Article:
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Our Pipers Chosen For Santa Marija Convoy Commemoration

Submitted by on August 14, 2008 – 8:35 pm 2 Comments | 30,746 views
Santa Marija Convoy Commemoration

Santa Marija Convoy Commemoration

Three of our pipers were chosen to accompany the ceremony  that was held at  the Old Customs House in Valletta to commemorate the arrival of the Convoy of Santa Maria 15th August 1942.

Well done!

Photos of this event can be seen by clicking here

Additional information can be found below

Operation Pedestal – The Santa Marija Convoy

 

By August 7,1942, the situation in Malta was so bad that official calculations showed that food and fuel would be completely exhausted within three to four weeks if help were not received by the end of that time there would be no alternative but surrender.

 

The last big attempt to replenish the island had been made in June.  Two convoys had then sailed – one westward from Alexandria, code-named ‘Vigorous’ and one eastward from Gibraltar, code-named ‘Harpoon’  Altogether in the two convoys, there had been 17 merchant ships, with an escort of 82 warships, but of the merchant ships only two had reached Malta.  Six had been sunk and the rest driven back.

 

It had been hoped to make another attempt during the following month- it was essential to wait for dark, moonless nights – but the demand of the battle of the Atlantic, the Russian convoys, and the wars in the Pacific and in South-East Asia had proved too great: there had not been enough ships to spare.  However, by August 10 another fleet had been gathered in the Straits of Gibraltar.  There were 59 warships to act as close or distant support for the 14 merchant ships whose safe arrival at Malta was the object of the enterprise.

 

Enemy aircraft, submarines, and surface ships were prepared to deny this convoy, called ‘Pedestal’, its safe passage.

 

The 14 merchant ships were the biggest and fastest of their types that could be found; 11 were British and two American, while the fourteenth was American built and British manned.  This was the Ohio, the only tanker in the convoy, which was to make for herself one of the great names in the history of the sea.  She had been specially selected for this operation for her speed and carrying capacity and obtained from the Americans, as there was no equivalent British ship available.  For this voyage, which was to be her last, she carried 11,500 tons of kerosene and fuel oil.  This cargo was vital for, quite apart from the needs of the RAF and the Navy, Malta depended on fuel oil for every type of mechanical operation, of which the most essential was the well-head pumping, without which there would be no drinking water.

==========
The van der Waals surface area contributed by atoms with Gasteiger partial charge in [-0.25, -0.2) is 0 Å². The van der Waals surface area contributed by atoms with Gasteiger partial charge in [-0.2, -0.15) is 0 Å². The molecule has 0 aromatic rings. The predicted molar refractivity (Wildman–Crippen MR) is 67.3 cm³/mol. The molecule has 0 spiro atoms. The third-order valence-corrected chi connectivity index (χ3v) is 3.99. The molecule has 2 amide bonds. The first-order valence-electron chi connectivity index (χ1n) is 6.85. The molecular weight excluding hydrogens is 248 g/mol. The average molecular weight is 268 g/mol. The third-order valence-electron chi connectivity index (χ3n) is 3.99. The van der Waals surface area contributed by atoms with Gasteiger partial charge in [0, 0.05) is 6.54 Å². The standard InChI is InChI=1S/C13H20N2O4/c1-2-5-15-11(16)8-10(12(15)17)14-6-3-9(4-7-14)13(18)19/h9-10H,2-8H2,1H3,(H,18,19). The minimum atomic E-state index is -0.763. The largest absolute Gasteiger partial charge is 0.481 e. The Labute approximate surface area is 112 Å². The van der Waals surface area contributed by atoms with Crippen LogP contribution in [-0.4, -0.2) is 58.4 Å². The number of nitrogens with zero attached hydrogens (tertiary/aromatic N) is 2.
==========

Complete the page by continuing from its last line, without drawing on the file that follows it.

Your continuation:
The ships of ‘Pedestal’ entered the Mediterranean through the Straits of Gibraltar during the night of August 10/11.  Eighteen Italian and three German submarines were waiting for them, spread out along the route to Malta, and in addition to these submarines there were 784 Axis aircraft, 23 Italian and German motor torpedo-boats, and the heavy ships of the Italian fleet.

 

It was one of the U-boats, U-73, which struck the first blow: coming into the convoy underneath the escorting destroyers, she fired four torpedoes at the aircraft carrier Eagle and hit with all of them.  The Eagle capsized and sank within a few minutes, but happily some 900 of the 1,100 men on board were saved.

 

Three other merchant ships were also badly damaged – including the Ohio, now struck by a crashing Ju-88 which lay athwart her forecastle; shortly afterwards she collected a Stuka on the poop as well.  A little later the tanker’s engines finally broke down and she lay dead in the water.

 

At this stage the formed body of the convoy now reduced to three ships, one on fire – was some 90 miles west of Malta, while two other damaged ships were making their way independently towards their goal.  As for the Ohio, she awaited a rescue, which seemed very improbable.

 

News now came that Italian surface warships were at sea, making for the convoy.  But after a great muscle-flexing display by some 150 RAF planes, sending messages in clear suggesting that a great air sweep was about to be made between Malta and Sicily, the Italian ships turned back.

The Ohio was still 70 miles away with her all-important load, petrol for planes and motor transport, kerosene for cooking and lighting, diesel oil for the pumps at the wells, fuel oil for ships. –  All this cargo was in a sinking ship, unable to move under her own steam.  On August 15th 1942 on the feast of Santa Marija, the Ohio towed by two destroyers, Perm and Ledbry, and one minesweeper Rye, entered Grand Harbour.  She discharged her cargo and then lay there, too badly damaged to go to sea again until she was expended as a gunnery target.  

History Article Source: malteseculturemovement
 

 

Photos source: Unknown

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